In September 2018, at the Toronto Film Festival premiere of Everybody Knows, Javier Bardem told Ikon London Magazine about acting together with his spouse: "I find it very easy. In a sense that we play what we are supposed to play and then we go back to our daily life which is way more interesting than any fiction. And it is real."[59]

In July 2019, Bardem signed a manifesto promoting PSOE and Podemos parties to reach an agreement to form government after the April 2019 elections in Spain.[60]

In Madrid, in November 2019 during March for Climate, Bardem gave a speech on stage where he called both the mayor of Madrid José Luis Martínez-Almeida, and the US president, stupid. He later apologized, declaring that the insult illegitimates any speech and conversation.[61]

Filmography[edit]

See also[edit]

References[edit]

  1. ^ "Monitor". Entertainment Weekly (1248). 1 March 2013. p. 25.
  2. ^ "Javier Bardem pronunciation: How to pronounce Javier Bardem in Spanish". Forvo.com. 23 January 2008. Retrieved 6 September 2010.
  3. ^ "pronunciación de "m" final – WordReference Forums". Forum.wordreference.com. Retrieved 6 September 2010.
  4. ^ a b Ortiz, Ana María (2 March 2008). "El enigmático padre de Bardem". El Mundo. Retrieved 15 January 2020.
  5. ^ "Javier Bardem Biography – Yahoo! Movies". Movies.yahoo.com. Retrieved 6 September 2010.
  6. ^ Reid, Vicki (24 January 2011). "Spanish inquisition: why Javier Bardem was haunted by his new film". The Telegraph. Retrieved 27 January 2011.
  7. ^ a b c d e f Turner, Christopher (9 February 2008). "I always fight directors". The Guardian. Retrieved 16 April 2011.
  8. ^ Rodriguez, Rene (17 December 2000). "Javier Bardem Comes Across". The New York Times. Retrieved 12 October 2007.
  9. ^ Giltz, Michael (22 July 2007). "No one expects Javier Bardem". New York Daily News. Retrieved 13 September 2010. "I was raised Catholic by my grandmother", says Bardem.
  10. ^ Millea, Holly (15 July 2010). "The Lover: Javier Bardem". Elle. Archived from the original on 22 January 2013. Retrieved 19 September 2010.
  11. ^ "Javier Bardem As Four Year Old On Spanish TV (VIDEO)". The Huffington Post. 23 October 2010.
  12. ^ a b c d e Schroot, Hannah (22 February 2011). "Javier Bardem: 10 things you need to know about the Oscar-nominated actor". Daily Mirror. Retrieved 29 March 2011.
  13. ^ a b c Pierce, Nev. "Interview with Javier Bardem". BBC. Retrieved 12 October 2007.
  14. ^ a b c d e Cobiella, Kelly (9 January 2011). "Javier Bardem: Acting, Fame Are Contradictory". CBC News. Retrieved 6 April 2011.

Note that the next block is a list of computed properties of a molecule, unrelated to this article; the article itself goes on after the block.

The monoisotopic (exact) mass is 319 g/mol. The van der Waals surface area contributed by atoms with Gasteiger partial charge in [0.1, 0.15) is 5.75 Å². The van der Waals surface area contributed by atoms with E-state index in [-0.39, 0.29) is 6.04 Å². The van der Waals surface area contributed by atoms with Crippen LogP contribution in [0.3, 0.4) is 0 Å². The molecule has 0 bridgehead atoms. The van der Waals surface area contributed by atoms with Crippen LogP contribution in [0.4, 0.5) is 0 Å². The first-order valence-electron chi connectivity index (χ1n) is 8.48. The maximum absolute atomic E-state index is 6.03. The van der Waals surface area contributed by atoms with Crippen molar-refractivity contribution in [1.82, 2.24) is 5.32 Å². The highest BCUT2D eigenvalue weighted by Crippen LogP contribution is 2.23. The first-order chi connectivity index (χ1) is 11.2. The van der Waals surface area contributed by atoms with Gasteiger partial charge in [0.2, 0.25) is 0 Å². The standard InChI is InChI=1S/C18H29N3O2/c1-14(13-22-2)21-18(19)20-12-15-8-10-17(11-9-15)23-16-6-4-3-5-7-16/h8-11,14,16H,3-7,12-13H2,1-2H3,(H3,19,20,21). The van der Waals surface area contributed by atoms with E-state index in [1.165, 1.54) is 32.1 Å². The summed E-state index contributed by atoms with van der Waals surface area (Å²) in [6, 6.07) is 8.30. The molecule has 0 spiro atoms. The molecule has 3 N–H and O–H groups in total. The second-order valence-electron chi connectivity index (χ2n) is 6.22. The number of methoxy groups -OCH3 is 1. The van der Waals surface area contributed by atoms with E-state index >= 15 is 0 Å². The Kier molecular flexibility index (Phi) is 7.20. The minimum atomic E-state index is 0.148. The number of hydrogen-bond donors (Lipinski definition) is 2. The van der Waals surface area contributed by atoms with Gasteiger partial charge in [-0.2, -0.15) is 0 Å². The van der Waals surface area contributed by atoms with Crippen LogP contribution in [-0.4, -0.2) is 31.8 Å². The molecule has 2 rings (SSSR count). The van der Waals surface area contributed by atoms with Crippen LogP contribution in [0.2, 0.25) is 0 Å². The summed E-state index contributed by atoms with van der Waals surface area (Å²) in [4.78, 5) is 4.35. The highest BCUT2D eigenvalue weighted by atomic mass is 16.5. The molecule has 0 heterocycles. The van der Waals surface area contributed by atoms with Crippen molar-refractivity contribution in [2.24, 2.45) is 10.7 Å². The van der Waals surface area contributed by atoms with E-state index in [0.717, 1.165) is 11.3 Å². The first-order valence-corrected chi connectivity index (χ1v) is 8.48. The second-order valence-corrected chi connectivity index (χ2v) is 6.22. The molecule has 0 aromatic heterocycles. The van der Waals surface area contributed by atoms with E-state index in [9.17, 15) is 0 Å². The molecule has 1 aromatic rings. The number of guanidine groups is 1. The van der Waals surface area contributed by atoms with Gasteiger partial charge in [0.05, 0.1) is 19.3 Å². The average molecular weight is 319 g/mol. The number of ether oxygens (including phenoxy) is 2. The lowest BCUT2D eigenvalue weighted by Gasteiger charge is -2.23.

15. ^ Hay, Carla (19 August 2008). "Javier Bardem: The Reluctant Romantic". Lifetime. Archived from the original on 11 January 2012. Retrieved 29 March 2011.
  16. ^ Miller, Oliver (23 December 2010). "Javier Bardem's Most Embarrassing Job – Playing Superman on a 1980s TV Show (VIDEO)". TV Squad. Retrieved 29 March 2011.
  17. ^ "Javier Bardem was a Stripper!". Anything Hollywood. 13 August 2008. Archived from the original on 20 July 2011. Retrieved 29 March 2011.
  18. ^ a b Murray, Rebecca. "Javier Bardem on John Malkovich and "The Dancer Upstairs"". About.com. Archived from the original on 5 May 2011. Retrieved 27 March 2011.
  19. ^ "Trivia for Minority Report". Internet Movie Database. 2002. Retrieved 29 March 2011.
  20. ^ O'Hara, Helen. "Javier Bardem". Empire. Archived from the original on 22 January 2012. Retrieved 17 April 2011.
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  25. ^ a b Frosty (14 August 2008). "Javier Bardem Interview – Vicky Cristina Barcelona (Page 2)". Collider. Retrieved 29 March 2011.
  26. ^ Bartyzel, Monika (3 April 2008). "Javier Bardem is Replaced by a Woman!". moviefone. Archived from the original on 5 March 2012. Retrieved 26 March 2011.
  27. ^ Bartyzel, Monika (1 May 2008). "Javier Bardem Backs Out of 'Nine'". moviefone. Archived from the original on 5 March 2012. Retrieved 26 March 2011.
  28. ^ BroadwayWorld.com "Daniel Day-Lewis Signed for Nine Film; Rehearsals to Start in July; Shooting September" 2008-6-1. Retrieved 16 February 2009.
  29. ^ "Oscar nominations: Javier Bardem expresses his gratitude". Los Angeles Times. 25 January 2011. Retrieved 10 February 2011.
  30. ^ Karger, Dave (25 January 2011). "Oscar nominations: The 5 biggest surprises". Entertainment Weekly. Retrieved 10 February 2011.